Exploiting Unhappy Orcs & Gullible Hobbits: Colonialism and Oppression in J.R.R. Tolkien’s The Lord of the Rings
AuthorStrømsnes, Silje Nilsen
This master’s thesis investigates J.R.R. Tolkien’s The Lord of the Rings and specifically its three volumes: The Fellowship of the Ring, The Two Towers, and The Return of the King, from a post-colonial literary perspective. By examining these books based on Edward Said’s theory of Orientalism and Frantz Fanon’s ideas on national culture, reveals a new and original argument about Orcs and Hobbits which has been previously overlooked. In this thesis, I aim to argue the colonial situation of Orcs, and the oppressed situation of Hobbits. The first chapter explores the history of Orcs, from their creation, onto their portrayal in LotR and ultimately their chances of survival post-LotR. This chapter aims to explain that Orcs are deliberately portrayed as irredeemable, evil monsters and the reader is predisposed to see them objectively throughout LotR. Further, this portrayal is a result of the Orcs’ history as a colonised race, in which they have been colonised by Morgoth, set free, and recolonized by Sauron and Saruman. The second chapter will explore the Hobbits’ history as well and argue that they have been gradually oppressed by the Free Peoples to a point where they barely exist socially nor politically in Middle-earth. This oppression becomes problematic when discussing the Hobbits’ portrayal in LotR, and what it means for them to partake in the War of the Ring. In the end, this thesis will compare the histories and oppressed situations of the Orcs and Hobbits and discuss the similarities and what benefits they gain from being part of the War of the Ring.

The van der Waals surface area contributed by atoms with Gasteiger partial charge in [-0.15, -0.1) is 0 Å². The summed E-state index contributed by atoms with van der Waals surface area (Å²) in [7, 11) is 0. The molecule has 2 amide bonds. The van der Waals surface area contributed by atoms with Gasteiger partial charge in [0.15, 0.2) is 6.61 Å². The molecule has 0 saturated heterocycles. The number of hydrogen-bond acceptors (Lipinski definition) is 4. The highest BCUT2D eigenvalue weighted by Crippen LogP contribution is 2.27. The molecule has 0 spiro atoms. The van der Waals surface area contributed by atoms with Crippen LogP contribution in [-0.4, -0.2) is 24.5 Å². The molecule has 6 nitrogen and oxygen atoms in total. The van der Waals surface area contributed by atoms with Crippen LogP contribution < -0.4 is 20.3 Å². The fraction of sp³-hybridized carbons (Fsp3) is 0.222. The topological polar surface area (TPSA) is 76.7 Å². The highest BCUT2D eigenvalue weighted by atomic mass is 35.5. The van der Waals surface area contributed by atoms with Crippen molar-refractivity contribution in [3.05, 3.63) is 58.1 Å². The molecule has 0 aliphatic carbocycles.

PublisherUiT Norges arktiske universitet
UiT The Arctic University of Norway
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